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Pet or Pest? Pond Snails in the Tropical Aquarium

In this article I share what I learned about the following question – Pet or Pest? Pond Snails in the Tropical Aquarium. Pond snails are the snails that turn up unintentionally when you buy aquatic plants. They breed prolifically and are often considered a pest.

However, these snails have their good points: they are easy to feed, help keep the tank free of uneaten fish food, eat algae, stay small, do well at both tropical and low temperatures and are not aggressive towards other animals. They are safe inhabitants for a shrimp tank, which is especially valuable when you consider that the majority of fish cannot be kept with shrimp without the shrimp becoming dinner.

Pond Snails in the Tropical Aquarium

They have their bad points too. They eat plants, poop a lot, and use space and oxygen you might have intended for your fish or shrimp. Snails can also act as an alternate host for some fish diseases, and for this reason you should never collect them from your local pond or lake.

The family Lymnaeidae is known as the pond snails. There are multiple species known as pond snails, and figuring out precisely which one you have in your aquarium may be more trouble than it’s worth. They are all hermaphroditic, and those seen in aquariums generally stay below 1 inch in length, although some seen in the wild can be nearly three inches.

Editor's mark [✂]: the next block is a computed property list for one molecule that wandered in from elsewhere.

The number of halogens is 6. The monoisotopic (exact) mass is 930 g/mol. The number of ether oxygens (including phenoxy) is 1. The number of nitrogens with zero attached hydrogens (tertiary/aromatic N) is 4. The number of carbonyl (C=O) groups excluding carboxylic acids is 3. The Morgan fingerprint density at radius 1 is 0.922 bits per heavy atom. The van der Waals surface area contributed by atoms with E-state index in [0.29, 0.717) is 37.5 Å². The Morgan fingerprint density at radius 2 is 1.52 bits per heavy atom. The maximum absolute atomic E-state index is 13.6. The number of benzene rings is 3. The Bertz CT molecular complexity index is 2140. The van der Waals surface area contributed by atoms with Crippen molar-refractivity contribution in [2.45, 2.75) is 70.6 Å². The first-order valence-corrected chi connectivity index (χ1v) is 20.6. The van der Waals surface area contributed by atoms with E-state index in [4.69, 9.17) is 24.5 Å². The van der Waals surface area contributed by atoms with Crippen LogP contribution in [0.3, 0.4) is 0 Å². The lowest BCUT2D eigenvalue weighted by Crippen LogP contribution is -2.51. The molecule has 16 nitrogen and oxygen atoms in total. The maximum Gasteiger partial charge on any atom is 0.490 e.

Care and Feeding of Pond Snails:

They eat fishfood, algae, and soft leaved aquarium plants. They do not eat fish poop or have a noticeable effect on java ferns or java moss. Dissolved metals are often toxic to them, and fish medications based on metals, especially copper, should be avoided. Fish medications using dyes may also be toxic, although mine have survive Victoria Green B with no obvious ill effects. They prefer water that isn’t soft and acidic as they require calcium for shell formation. Mine is surviving in soft, acidic water, but its shell is showing signs of problems.

How to Avoid Pond Snail Overpopulation:

  • Don’t overfeed. If they don’t have sufficient food, their population won’t explode.
  • If you don’t want these snails, try picking over and quarantining plants before introducing them to the main tank.

How to Reduce Your Pond Snail Population:

  • Put lettuce in a small container with the lid off. When snails collect in the container, remove it from the tank with the snails.
  • Buy fish that like to eat snails. Puffer fishes, convict cichlids, certain african cichlids, clown loaches and yoyo loaches are sometimes recommended. But before you buy, check that the species you choose will fit in well with your other fish and not grow too large or require water conditions you can’t provide.
  • Remove them by hand. If you have a lot, this will take a long time and you’ll never manage to get all of them.
  • Use a snail killing chemical. However, chemicals that contain copper sulfate tend to be toxic to fish as well and need to be used with great care. You may prefer to use another method.

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